Saturday, 16 November 2013
Learning Objective 1: The learner will be able to identify the differences between psychological and physiological orgasm experienced by the male spinal cord injury (SCI) patient.
Learning Objective 2: The learner will be able to identify the essence of lived experiences for sexual function and satisfaction in male spinal cord injury (SCI) patients.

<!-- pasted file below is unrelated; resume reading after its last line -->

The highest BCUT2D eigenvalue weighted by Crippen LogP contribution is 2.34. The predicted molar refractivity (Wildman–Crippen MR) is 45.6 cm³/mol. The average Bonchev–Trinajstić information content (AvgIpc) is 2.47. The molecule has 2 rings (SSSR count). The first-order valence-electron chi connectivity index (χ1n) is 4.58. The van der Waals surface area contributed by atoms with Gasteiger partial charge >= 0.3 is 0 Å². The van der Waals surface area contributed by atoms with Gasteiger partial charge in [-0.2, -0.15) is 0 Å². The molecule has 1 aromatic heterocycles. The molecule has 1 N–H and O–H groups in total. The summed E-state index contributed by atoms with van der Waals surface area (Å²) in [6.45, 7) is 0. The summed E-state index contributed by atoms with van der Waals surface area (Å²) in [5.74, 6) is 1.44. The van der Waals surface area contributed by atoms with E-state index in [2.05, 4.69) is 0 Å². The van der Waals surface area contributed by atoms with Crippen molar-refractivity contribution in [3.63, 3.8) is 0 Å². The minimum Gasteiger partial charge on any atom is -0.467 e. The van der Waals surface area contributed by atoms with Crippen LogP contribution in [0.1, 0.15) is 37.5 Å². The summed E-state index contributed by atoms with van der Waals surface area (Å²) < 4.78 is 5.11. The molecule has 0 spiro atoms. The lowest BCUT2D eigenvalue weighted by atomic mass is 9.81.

Injury to the spinal cord is devastating leading to permanent, debilitating, and life altering injuries that can be fatal in some instances. Research suggests there are approximately 250,000 people living in the United States with some form of spinal cord injury (SCI) with approximately 11,000 new cases occurring annually. Men are four times more likely to sustain a spinal cord injury and account for 82% of those injured. The result of SCI has significant impact on the SCI patient’s physical, emotional, and sexual wellbeing. Studies evaluating sexual activity potentiality in males with SCI date back to 1948 where Munro and associates completed extensive research on the sexual function of eighty-four paraplegic men injured in World War II. Since the earliest studies regaining sexual function has been identified as the highest priority for SCI patients, ranking above improving bowel and bladder function, extremity function, independence, and performing activities of daily living. Approximately 42% of men living with SCI are dissatisfied with their sexual lifestyle, and nearly 50% experience feelings of sexual inadequacy. More importantly, studies show that the vast majority of persons with SCI never discussed their sexual concerns with health providers, and 90% of these individuals had unrealistic expectations of sexual function and satisfaction. However, there is a paucity of research found within the literature regarding sexual function and satisfaction in SCI patients. The purpose of this phenomenological inquiry is to explore, describe and gain a deeper understanding of the lived experiences of sexual dysfunction and dissatisfaction following spinal cord injury showing health care providers of all fields the need to address sexuality early on in the acute phase of SCI treatment.